I’d like to conclude this article by thanking all Navy servicemen and women, U.S. Coast Guard members, and other maritime emergency responders for their service worldwide — in times of conflict and peace. Your service and sacrifices have not gone unnoticed. I’d also like to remind you that as long as a ship, boat, or rubber raft isn’t on fire or sinking, it’s important to understand that the watercraft is your “shelter” in the world’s largest wilderness — the ocean. Without that shelter, you can only stay afloat for so long before you drown or exposure kills you. Even if you’ve lost your anchor and you’re adrift, your craft is still the most lifesaving asset you have. Without it, you’re at the mercy of the sea — a survival setting where no quarter is given. So when the water rations are low and you think you know which way to swim to shore, think again! Making the choice to abandon ship is often the last choice made by those who are claimed by the ocean.
For a real-life example of survival at sea, check out the following article on OFFGRIDweb. It tells the incredible story of Poon Lim, a 24-year-old sailor who survived alone on a tiny life raft for 133 days after the British merchant ship he worked on was sunk by a German U-boat during WWII. offgridweb.com/survival/survival-at-sea
Tim MacWelch has been a survival instructor for more than 20 years, training people from all walks of life, including members from all branches of the U.S. Armed Forces, the State Department, DOD, and DOJ personnel. He’s a frequent public speaker for preparedness groups and events. He’s also the author of three New York Times-bestselling survival books, and the new Ultimate Bushcraft Survival Manual. When he’s not teaching survival or writing about it, MacWelch lives a self-reliant lifestyle with his family in Virginia. Check out his wide range of hands-on training courses that are open to the public at www.advancedsurvivaltraining.com.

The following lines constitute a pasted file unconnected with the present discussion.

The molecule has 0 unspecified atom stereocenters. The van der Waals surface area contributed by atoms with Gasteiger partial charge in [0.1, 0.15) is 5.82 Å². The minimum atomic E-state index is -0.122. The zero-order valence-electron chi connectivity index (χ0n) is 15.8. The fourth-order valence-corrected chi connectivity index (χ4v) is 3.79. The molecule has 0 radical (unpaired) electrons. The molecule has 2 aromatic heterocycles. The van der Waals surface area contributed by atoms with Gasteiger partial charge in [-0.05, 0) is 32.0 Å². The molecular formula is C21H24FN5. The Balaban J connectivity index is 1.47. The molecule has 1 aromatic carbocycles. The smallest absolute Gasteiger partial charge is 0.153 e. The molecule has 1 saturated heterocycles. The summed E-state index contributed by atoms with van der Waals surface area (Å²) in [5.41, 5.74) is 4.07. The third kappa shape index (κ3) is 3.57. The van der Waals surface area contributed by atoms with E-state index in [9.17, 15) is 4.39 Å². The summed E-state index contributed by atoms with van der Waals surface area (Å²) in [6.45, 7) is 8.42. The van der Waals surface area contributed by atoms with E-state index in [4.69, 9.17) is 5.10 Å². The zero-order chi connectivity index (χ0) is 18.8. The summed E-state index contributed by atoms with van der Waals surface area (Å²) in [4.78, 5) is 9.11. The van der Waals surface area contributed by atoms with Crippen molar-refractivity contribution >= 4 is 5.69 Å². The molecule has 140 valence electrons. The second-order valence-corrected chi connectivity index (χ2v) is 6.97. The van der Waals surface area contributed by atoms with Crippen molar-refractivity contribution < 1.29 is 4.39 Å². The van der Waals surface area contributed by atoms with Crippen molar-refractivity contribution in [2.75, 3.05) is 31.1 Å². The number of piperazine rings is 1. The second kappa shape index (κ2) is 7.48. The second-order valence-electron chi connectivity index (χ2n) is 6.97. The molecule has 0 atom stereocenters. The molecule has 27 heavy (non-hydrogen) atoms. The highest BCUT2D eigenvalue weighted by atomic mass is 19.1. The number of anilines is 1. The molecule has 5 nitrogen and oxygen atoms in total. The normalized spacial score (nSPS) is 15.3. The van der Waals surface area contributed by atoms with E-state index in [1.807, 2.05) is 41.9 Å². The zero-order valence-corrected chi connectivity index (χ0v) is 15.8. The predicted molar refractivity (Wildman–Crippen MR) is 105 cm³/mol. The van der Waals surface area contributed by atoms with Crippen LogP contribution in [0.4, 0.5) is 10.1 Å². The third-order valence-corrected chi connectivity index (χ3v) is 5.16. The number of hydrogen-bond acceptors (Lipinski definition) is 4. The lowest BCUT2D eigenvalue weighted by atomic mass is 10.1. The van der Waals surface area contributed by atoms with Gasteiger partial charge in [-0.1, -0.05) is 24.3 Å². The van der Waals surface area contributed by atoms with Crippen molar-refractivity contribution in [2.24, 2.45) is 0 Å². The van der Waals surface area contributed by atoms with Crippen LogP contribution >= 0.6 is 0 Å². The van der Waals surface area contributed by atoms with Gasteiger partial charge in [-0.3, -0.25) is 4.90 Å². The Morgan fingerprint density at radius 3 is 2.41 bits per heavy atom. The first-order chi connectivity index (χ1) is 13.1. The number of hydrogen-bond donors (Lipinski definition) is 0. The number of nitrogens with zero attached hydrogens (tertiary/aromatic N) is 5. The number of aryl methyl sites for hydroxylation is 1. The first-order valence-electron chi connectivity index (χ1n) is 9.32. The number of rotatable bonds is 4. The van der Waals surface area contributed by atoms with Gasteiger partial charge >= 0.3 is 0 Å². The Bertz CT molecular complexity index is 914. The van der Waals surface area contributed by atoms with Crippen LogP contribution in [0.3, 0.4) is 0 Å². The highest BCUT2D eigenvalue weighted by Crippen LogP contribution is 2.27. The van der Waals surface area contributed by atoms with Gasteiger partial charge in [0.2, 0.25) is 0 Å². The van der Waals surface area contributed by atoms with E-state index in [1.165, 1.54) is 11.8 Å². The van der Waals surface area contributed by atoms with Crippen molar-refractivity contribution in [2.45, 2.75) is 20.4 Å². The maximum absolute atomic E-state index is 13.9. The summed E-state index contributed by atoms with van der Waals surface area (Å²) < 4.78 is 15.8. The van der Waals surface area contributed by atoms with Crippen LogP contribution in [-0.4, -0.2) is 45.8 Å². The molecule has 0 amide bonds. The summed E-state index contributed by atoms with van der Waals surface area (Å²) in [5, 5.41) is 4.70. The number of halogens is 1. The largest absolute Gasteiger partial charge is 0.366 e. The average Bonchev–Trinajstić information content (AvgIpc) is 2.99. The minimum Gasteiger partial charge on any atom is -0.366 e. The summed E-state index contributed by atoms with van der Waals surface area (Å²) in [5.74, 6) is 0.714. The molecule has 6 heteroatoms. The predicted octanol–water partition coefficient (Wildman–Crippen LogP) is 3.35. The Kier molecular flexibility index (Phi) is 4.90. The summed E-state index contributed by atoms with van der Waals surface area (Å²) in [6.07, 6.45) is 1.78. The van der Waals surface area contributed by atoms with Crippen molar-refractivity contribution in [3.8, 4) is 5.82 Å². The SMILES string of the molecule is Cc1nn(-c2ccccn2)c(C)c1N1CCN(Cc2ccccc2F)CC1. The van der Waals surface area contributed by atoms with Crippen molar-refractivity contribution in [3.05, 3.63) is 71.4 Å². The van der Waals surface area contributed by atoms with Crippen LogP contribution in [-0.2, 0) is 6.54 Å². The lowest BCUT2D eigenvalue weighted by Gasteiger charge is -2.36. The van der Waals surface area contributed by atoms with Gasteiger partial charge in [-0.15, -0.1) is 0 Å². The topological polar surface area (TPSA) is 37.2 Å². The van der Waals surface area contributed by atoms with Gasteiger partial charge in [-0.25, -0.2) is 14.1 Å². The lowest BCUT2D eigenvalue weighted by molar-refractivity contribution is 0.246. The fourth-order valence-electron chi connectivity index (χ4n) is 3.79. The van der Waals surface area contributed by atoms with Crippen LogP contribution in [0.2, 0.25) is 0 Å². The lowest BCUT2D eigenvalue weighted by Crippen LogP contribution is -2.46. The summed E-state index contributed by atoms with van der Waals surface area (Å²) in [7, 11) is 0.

David H. Martin
David Howell Martin wears two hats, alternating between the fly-tying bench and the reloading bench, while dodging the occasional hurricane. From his Sarasota family home he serves as a light tackle/fly fishing guide-tour leader, paddling kayaks or poling canoes throughout Southwest Florida Gulf Coastal mangrove islands and river systems. Returning to dry land, Martin’s serves as an NRA training counselor, chief range safety officer, and firearms instructor. The Houston native continuously seeks to improve his survival knowledge and capabilities through mentors, research, product consultation, prayer, and fresh kills over campfires. firstname.lastname@example.org